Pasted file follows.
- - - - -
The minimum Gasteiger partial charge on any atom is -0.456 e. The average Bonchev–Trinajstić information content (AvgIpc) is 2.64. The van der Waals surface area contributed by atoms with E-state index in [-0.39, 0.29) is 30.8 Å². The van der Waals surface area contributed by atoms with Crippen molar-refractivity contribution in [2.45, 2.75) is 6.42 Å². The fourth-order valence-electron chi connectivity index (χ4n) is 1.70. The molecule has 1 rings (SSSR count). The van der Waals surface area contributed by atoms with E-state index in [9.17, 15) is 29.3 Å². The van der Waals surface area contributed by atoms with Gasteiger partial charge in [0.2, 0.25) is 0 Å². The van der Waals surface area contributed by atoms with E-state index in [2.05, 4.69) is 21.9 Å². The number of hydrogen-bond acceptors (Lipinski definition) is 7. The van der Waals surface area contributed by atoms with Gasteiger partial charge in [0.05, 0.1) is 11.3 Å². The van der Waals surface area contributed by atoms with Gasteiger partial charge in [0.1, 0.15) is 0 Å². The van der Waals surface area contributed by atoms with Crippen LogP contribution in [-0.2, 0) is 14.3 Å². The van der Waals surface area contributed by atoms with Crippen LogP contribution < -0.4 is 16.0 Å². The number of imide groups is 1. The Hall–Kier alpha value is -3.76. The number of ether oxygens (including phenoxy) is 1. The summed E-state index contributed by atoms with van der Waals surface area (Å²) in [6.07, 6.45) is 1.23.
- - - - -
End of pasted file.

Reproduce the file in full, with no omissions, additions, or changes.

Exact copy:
The minimum Gasteiger partial charge on any atom is -0.456 e. The average Bonchev–Trinajstić information content (AvgIpc) is 2.64. The van der Waals surface area contributed by atoms with E-state index in [-0.39, 0.29) is 30.8 Å². The van der Waals surface area contributed by atoms with Crippen molar-refractivity contribution in [2.45, 2.75) is 6.42 Å². The fourth-order valence-electron chi connectivity index (χ4n) is 1.70. The molecule has 1 rings (SSSR count). The van der Waals surface area contributed by atoms with E-state index in [9.17, 15) is 29.3 Å². The van der Waals surface area contributed by atoms with Gasteiger partial charge in [0.2, 0.25) is 0 Å². The van der Waals surface area contributed by atoms with E-state index in [2.05, 4.69) is 21.9 Å². The number of hydrogen-bond acceptors (Lipinski definition) is 7. The van der Waals surface area contributed by atoms with Gasteiger partial charge in [0.05, 0.1) is 11.3 Å². The van der Waals surface area contributed by atoms with Gasteiger partial charge in [0.1, 0.15) is 0 Å². The van der Waals surface area contributed by atoms with Crippen LogP contribution in [-0.2, 0) is 14.3 Å². The van der Waals surface area contributed by atoms with Crippen LogP contribution < -0.4 is 16.0 Å². The number of imide groups is 1. The Hall–Kier alpha value is -3.76. The number of ether oxygens (including phenoxy) is 1. The summed E-state index contributed by atoms with van der Waals surface area (Å²) in [6.07, 6.45) is 1.23.